Investigative reporter Aaron Glantz just released the results of his damning investigation into harmful Veterans Affairs prescriptive practices linked to the death of a little Amish baby.
Glantz’s investigation revealed the story of little Ada Mae Miller. A stoned veteran driving home following treatment at Tomah VA struck her and her Amish family. The family was driving to the store in their buggy when struck by Marine Corps veteran Brian Witkus.
Baby Ada Mae and her mom were thrown from the buggy by the impact. Ada Mae was crushed under the weight of her mother, who landed on her. Her autopsy listed the cause of death as “crush injury to the chest.”
Witkus was a known drug addict receiving treatment from Tomah VA and the now infamous psychiatrist named Dr. David Houlihan. Witkus hit the Miller family while stoned on painkillers and tranquilizers from the Tomah VA. He was convicted and served three years in prison following a conviction for homicide.
The death of Ada Mae is but one example of criminal conduct linked to harmful prescriptive practices at VA that gave rise to crimes such as drug dealing, vandalism, burglary and more. Local law enforcement knew men and women committing these crimes by the nicknames “Turtle,” “Airman,” “Black Mark” and “Detroit.” On the inside, these patients of the Tomah VA facility were known as “Houlihan’s Hooligans.”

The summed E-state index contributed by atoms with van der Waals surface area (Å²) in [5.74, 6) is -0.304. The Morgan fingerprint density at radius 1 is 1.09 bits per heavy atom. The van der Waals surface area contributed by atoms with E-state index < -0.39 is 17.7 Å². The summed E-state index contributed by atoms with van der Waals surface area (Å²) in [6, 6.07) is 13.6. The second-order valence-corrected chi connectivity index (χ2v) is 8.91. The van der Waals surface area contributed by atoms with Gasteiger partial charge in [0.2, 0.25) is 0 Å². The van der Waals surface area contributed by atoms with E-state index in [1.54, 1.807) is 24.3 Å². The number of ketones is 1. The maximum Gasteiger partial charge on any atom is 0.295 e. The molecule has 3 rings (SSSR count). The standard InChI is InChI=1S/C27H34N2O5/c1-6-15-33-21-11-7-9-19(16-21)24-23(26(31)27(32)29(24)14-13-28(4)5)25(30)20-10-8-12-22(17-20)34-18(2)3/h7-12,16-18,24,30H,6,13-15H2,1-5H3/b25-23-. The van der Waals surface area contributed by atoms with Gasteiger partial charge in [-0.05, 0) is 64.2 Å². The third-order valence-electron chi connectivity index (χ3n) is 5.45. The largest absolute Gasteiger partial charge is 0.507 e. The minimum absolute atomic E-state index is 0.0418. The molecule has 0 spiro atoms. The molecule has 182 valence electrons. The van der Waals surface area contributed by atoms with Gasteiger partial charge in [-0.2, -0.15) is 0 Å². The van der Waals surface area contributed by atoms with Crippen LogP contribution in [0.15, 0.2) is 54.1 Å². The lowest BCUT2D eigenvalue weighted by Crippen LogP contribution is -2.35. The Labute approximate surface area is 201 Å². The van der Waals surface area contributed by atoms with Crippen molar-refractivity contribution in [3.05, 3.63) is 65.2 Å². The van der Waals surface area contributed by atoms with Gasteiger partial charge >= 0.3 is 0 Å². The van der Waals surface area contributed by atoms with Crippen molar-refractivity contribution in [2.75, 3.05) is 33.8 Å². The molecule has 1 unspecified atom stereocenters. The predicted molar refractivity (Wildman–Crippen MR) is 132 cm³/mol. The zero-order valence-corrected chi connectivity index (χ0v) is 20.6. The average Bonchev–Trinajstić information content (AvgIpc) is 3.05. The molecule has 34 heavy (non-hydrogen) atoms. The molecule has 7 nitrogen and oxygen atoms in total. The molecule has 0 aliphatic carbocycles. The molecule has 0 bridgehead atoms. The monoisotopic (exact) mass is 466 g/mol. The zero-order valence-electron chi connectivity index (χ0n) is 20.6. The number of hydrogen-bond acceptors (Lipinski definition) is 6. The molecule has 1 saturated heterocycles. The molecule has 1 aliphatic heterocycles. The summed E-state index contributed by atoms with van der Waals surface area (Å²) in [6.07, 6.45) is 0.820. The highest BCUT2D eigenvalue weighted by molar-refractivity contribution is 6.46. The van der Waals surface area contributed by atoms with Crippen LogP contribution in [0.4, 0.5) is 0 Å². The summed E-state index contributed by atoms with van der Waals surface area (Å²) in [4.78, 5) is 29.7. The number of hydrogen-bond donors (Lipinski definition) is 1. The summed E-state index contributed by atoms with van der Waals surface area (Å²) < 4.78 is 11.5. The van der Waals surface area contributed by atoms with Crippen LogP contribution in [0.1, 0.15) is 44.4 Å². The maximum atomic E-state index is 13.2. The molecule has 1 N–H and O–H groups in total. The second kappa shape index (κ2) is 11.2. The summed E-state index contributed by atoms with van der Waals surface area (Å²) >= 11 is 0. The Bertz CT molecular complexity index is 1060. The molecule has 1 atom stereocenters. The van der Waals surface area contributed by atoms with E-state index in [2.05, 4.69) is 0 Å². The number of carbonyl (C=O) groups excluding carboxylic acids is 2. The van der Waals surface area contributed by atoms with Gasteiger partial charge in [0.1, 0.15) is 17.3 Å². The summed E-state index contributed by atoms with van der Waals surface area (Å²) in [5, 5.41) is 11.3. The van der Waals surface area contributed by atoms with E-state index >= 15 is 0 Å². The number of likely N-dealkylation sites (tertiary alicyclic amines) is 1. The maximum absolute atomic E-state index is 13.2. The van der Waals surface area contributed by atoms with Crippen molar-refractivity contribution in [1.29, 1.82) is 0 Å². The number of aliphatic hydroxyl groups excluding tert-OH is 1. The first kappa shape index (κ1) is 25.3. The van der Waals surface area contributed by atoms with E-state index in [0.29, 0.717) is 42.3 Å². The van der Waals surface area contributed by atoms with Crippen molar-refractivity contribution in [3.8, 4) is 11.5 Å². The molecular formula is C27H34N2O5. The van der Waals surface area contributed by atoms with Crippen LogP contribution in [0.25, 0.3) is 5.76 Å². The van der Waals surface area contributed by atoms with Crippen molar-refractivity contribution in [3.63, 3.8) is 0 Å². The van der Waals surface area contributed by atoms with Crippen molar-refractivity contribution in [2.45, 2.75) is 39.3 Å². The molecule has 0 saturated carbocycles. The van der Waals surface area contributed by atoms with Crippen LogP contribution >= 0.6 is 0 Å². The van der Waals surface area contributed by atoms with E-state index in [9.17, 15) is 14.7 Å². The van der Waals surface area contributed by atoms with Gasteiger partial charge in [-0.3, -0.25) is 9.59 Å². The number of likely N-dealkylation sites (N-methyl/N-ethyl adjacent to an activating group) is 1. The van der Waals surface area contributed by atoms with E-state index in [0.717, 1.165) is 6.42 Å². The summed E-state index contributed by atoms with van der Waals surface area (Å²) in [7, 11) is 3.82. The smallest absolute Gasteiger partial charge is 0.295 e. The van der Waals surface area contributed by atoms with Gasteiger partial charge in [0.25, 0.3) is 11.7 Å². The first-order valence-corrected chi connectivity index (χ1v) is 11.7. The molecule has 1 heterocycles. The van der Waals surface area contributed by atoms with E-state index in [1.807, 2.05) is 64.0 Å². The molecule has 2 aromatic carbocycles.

The scope of the drug problem in the sleepy town of Tomah, Wisconsin is truly shocking. According to Glantz’s report:
“In recent years, hospital staff have discovered younger veterans stealing from elderly patients and others dealing VA-prescribed painkillers and shooting OxyContin and heroin on hospital grounds. Inside the hospital, VA police reports document the fallout: strung-out veterans tossing wheelchairs across rooms and a trash can out of a window, setting fire to magazines, wielding a meat cleaver.
“A search of Tomah police records by The Center for Investigative Reporting and the La Crosse Tribune found that employees at the Tomah VA had called 911 more than 2,000 times in the past five years, seeking local law enforcement help with cases of battery and burglary, an attempted kidnapping and 24 unexpected deaths.”
This report is a must read for any veteran advocate or veteran concerned about doping practices at Veterans Affairs facilities across the nation. Glantz covers the soup-to-nuts implications of the harmful practices at the Tomah VA facility and digs deep into the criminal underbelly of Tomah, Wisconsin.